The bullion market has cooled down in the past week as gold and silver prices moved sideways without a clear trend. The market is still trying to figure out how hawkish will the Fed actually be considering the recent economic data showed slowdown on inflation. As people become more skeptical about the Fed’s ability to push rates higher, bullion is likely to slowly make a comeback.
This week Chair Yellen will give a talk at the British Academy ‘President’s Lecture’, in London. Although it’s not likely that she will answer any direct questions about the Fed’s policy, she may refer to the growing debate of raising the Fed’s inflation target from 2% to 2.5% — something she implied she’s open to discuss at the Fed in the last press conference following the FOMC policy meeting. Even if that debate were to start, I doubt it will materialize to a policy change anytime soon. But the market is looking for signs that perhaps the recent hawkish tone coming from the Fed may shift given the weak data we have seen in recent weeks. And this week the last estimate of the GDP for Q1 will be released. The expectations are for no major change and the growth rate to remain at 1.2%. Any downward revisions could contribute to the growing, albeit very slowly, bearish sentiment in the markets. The same goes for consumer sentiment, which is also out on Tuesday.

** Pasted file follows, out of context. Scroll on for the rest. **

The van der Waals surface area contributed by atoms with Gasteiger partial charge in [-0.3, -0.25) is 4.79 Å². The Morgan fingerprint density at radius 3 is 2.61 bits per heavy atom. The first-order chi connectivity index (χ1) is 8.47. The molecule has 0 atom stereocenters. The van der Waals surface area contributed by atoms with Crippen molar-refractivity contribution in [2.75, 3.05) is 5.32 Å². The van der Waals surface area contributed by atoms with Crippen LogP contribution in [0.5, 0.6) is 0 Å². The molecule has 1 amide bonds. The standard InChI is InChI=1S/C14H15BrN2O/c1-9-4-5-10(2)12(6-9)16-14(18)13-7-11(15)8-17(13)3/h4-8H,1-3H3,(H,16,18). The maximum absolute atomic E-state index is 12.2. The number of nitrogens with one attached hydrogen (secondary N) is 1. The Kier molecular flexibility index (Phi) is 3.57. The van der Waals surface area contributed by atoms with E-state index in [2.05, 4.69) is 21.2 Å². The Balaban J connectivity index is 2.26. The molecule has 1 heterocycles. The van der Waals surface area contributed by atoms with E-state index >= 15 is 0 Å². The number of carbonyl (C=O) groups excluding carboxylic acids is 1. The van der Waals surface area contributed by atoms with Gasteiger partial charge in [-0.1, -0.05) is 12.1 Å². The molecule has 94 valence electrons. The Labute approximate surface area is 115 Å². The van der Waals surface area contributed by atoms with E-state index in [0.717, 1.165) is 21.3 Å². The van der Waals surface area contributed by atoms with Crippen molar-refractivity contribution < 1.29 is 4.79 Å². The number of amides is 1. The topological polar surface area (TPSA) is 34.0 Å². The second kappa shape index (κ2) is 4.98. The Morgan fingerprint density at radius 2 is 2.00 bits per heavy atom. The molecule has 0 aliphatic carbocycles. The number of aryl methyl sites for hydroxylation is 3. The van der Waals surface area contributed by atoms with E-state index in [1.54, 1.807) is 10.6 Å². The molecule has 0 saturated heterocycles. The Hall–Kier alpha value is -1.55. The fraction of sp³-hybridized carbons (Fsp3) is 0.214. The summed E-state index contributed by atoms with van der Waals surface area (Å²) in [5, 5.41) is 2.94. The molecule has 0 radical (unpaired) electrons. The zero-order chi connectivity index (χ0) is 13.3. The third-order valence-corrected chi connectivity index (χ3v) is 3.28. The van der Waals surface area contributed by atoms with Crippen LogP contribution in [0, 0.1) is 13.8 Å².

Considering there aren’t too many big economic data coming out this week, the focus will remain on politics and the general sentiment in the market. On both counts, the bonds market has suggested the market doesn’t expect higher inflation or rise in fiscal stimulus, which is why the 10 year notes are falling to year lows. For gold and silver as interest rates continue to decline, this also helps boost the demand for bullion.
But for gold and silver to shift towards a new upward trend would require more signs of economic slowdown and more feet dragging by U.S. policy makers when it comes to fiscal stimulus. These two issues alone could keep pushing down long term interest rates and drive up the demand for precious metals in the short run.
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